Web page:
Telstra Energy – Solar farm built with RES Australia

Telstra Energy are backing a solar farm which will be built near Emerald in North Queensland at the cost of $100m. The telco have entered into a long term PPA (purchase power agreement) with RES Australia, who will operate the facility when it is built.

Telstra Energy & The Emerald Solar Farm

Telstra Energy
Telstra Energy

The single axis tracking farm will be built on 160 hectares and generate a huge 70MW of power – enough for 35,000 homes. The deal was announced yesterday – Telstra will buy the output (and the resulting renewable energy certificates (which act as a form of currency when validated)) from the farm, which will be completed in 2018. The Rnewable Energy Certificates (LGCs) are currently trading around $80/MWh and will help mitigate the cost of buying the solar power, given that wholesale electricity prices in QLD are around $100/HWh at the moment and, according to RenewEconomy, the cost of solar farms in QLD is around $70/MWh.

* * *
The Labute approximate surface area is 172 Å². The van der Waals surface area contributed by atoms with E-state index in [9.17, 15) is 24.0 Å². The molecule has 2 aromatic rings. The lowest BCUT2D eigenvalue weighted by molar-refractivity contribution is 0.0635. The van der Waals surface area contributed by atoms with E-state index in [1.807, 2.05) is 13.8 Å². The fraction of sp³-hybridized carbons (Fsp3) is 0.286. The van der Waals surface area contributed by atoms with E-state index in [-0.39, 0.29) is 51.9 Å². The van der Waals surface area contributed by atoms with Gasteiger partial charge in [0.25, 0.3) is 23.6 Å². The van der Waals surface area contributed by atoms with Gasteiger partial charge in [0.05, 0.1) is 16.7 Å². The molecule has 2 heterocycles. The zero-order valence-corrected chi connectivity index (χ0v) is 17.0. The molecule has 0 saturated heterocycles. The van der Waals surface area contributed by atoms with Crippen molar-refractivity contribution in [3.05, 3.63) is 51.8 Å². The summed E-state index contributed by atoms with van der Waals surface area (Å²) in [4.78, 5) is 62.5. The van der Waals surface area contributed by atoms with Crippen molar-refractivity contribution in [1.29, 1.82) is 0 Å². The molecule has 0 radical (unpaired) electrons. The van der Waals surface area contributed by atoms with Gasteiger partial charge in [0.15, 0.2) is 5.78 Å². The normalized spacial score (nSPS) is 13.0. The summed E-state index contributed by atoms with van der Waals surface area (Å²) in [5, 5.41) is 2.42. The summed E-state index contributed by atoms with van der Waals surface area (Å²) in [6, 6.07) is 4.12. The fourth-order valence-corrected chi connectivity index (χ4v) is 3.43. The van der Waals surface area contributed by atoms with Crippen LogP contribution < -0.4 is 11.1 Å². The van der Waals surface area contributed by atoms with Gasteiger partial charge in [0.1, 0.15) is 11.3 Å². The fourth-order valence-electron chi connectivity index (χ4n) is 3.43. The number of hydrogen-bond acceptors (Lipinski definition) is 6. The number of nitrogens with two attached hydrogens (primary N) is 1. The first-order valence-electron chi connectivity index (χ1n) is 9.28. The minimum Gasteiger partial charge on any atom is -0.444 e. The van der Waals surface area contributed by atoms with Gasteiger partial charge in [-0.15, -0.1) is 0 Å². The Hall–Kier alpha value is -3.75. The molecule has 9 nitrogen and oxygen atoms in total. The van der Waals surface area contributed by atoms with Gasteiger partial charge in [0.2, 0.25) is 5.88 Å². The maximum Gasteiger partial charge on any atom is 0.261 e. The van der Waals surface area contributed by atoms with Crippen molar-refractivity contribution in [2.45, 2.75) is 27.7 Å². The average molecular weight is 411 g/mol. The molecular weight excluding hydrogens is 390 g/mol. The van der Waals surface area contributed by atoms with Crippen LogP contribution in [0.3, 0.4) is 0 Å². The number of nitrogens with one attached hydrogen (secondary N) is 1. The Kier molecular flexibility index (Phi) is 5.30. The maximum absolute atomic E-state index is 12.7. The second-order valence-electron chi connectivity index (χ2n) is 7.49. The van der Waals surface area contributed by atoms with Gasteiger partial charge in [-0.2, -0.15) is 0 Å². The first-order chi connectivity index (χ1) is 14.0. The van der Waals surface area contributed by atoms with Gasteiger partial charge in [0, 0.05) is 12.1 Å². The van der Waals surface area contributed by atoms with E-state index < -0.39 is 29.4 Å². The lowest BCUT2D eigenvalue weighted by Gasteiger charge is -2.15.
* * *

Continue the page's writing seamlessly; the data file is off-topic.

James Gerraty heads up strategy for the newly formed Telstra Energy division and told RenewEconomy that (the Emerald Solar Farm PPA) “…is about risk management. It makes a lot of sense for us.”. Meanwhile, Head of Telstra Energy Ben Burge (previously of Powershop Australia) gave the AFR some idea as to how they plan to use the power, saying “It’s a highly distributed, highly responsive source of energy which over the coming years we will look to make better use of in order to improve our resilience but also to address extreme wholesale prices in the market,”. No doubt they will use the backup power to sell when prices surge on the wholesale market and simultaneously protect themselves from larger fluctuations in energy pricing – a very astute risk management strategy. This will no doubt prove to be a sound investment and it will be interesting to see how far Telstra Energy take this new direction – they account for nearly 2TWh (2,000 gigwatt hours) of electricity per year so protecting themselves against rising energy costs whilst harnessing the falling cost of renewables is a no-brainer.

“We certainly will be looking at harnessing our own standby energy capacity in the wholesale market,” Mr Burge said, who said that, for example, he could see opportunities in the energy market for $300/MWh cap power contracts.

Watch this space for more news on Telstra Energy!

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